• Andrew in Australia

    Would the Spurs think about signing Greg Oden? Even a one or two year deal on the cheap. If he gets healthy his size would help next to Duncan and Splitter.

  • Andrew A. McNeill

    Gotta think it’s at least a possibility. The Spurs have a very good medical staff, I would think they would explore signing Oden, depending on the price.

  • DorieStreet

    Can’t count your chickens until the eggs are hatched—you were so sure about Lorbek coming over—-

  • Blofeld

    Having a great regular season record is great’n’all, but In the words of Billy Beane’s character from the movie Moneyball: “if you lose the last game of the season, nobody gives a sh*t.”


    “Second, has anyone noticed that NBA owners are still overpaying for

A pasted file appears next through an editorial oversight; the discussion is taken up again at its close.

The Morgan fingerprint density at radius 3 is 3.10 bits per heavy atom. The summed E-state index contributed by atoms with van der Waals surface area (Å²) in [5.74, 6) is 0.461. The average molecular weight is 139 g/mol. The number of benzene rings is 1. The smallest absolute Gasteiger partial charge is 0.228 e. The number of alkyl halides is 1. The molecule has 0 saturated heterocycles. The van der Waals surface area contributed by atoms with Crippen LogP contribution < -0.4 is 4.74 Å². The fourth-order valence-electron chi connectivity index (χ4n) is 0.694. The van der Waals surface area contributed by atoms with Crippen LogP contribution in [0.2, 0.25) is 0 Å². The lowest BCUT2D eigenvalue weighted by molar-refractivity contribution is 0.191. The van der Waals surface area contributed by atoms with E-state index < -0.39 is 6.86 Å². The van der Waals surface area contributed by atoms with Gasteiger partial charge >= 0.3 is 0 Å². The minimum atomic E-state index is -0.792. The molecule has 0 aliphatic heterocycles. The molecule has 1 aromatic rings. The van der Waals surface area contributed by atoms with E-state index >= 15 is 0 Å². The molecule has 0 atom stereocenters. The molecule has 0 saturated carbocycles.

average players? It’s as if they didn’t listen to their own blustery
    lockout rhetoric. But this is foolish. Beginning next summer—when more
    rigid cap penalties become a reality—teams with poor cap management will
    find it increasingly difficult to improve themselves in free agency or

    This is the reason why I think the players association called BS regarding the owners claims about losing profits. IF…And wholeheartedly if it was truth the “owners” were losing money….these deals would not be taking place.

    So much money IS being generated and greed is the only concept being accepted.


    I regress. But Spurs are not in a good position to offer or get back any player that might “improve” their team from last year. Hopefully they will (can) maintain last years status and as mentioned…the new players improve to a point that might make the difference in going after another title.